Extension Activity:

Now, this following artist is a bit different and creates origami 3D objects out of photographs. This concept can be a bit tricky for students but once the technique is mastered the results are very effective. Depending on how complex the sculpture you may need to go into 2 lessons for this activity if you prefer it over lesson activity number 1. You could even set it as a homework to check students understanding!

Artist: Rebecca Chew
You will need: found photographs (or students own photographs) and a tutorial of your choice on how to make origami. 
How to do it: choose a tutorial from youtube such as this one for making a boat and have a go at making this with your images, create a selection and try different examples. 


I love a good critique as it always makes my students leave the lesson feeling confident. It's entirely up to you what critique method you wish to use but I have selected 3 that would work well with this lesson:

1) open critique: students share their ideas and get feedback from different peers and their teacher. The idea of communication is key here and students can say what they want about each others work comfortably. Students will become aware of what they have created and how they have met the lesson aims and objectives by the end of it - hooray!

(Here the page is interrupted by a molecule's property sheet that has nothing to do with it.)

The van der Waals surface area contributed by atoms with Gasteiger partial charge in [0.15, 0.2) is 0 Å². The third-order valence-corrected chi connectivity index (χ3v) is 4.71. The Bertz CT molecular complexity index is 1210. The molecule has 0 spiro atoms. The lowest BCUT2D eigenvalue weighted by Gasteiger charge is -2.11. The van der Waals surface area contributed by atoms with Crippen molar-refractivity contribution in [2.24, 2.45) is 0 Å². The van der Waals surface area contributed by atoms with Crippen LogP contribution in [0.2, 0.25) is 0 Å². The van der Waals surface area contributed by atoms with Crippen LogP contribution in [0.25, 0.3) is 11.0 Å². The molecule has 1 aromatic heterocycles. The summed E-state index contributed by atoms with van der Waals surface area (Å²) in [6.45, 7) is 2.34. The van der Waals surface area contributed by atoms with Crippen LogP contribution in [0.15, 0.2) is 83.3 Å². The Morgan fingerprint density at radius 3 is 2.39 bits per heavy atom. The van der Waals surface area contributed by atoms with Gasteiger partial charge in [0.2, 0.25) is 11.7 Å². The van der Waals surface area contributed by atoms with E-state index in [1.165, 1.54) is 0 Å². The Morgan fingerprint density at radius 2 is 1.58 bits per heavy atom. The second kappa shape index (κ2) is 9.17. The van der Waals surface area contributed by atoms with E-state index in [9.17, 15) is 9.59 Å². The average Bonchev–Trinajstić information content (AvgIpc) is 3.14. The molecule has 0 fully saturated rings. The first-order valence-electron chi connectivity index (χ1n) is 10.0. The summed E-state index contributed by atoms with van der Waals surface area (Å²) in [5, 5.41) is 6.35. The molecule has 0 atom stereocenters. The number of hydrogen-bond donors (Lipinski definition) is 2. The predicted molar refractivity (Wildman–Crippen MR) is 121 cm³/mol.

2) post-it critique: students love this - probably because they get coloured bits of sticky paper! It's an easy end of lesson discussion that gets all students involved. Students can walk around and leave one strength and one area for development comment on each piece of work. Once this is complete pick students at random to read the comments out. A good group discussion often happens and the best bit - students get to include the feedback in their sketchbooks!
3) prepared question critique: Get all students to stand in the middle of the classroom and make the left hand side 'YES', the right hand side 'NO' and the middle 'MAYBE'. As the teacher, ask a series of questions so that students have to move around the classroom to which statement best suits them. e.g. Did you enjoy this lesson? Did you use your time wisely? It's a great indicator to see how each student feels and provides instant feedback to yourself. Students also enjoy it as it keeps them interactive right up to the end of the lesson!

In the last 1-2 mins of the lesson get each student to set themselves a SMART target to achieve in the next lesson. They'll have the group critique to guide their answers and as the starter activity for the next lesson they can work in pairs to see if they have met their target. If not - why not and what needs to be developed? If yes - well done and set a new target for the lesson. You will be surprised how well targets motivate students and you will have a very productive lesson from it.
- Kirsty 
ps. we'd love to see how your students have evolved any of these concepts so if you use our ideas then please comment and let us know how it went.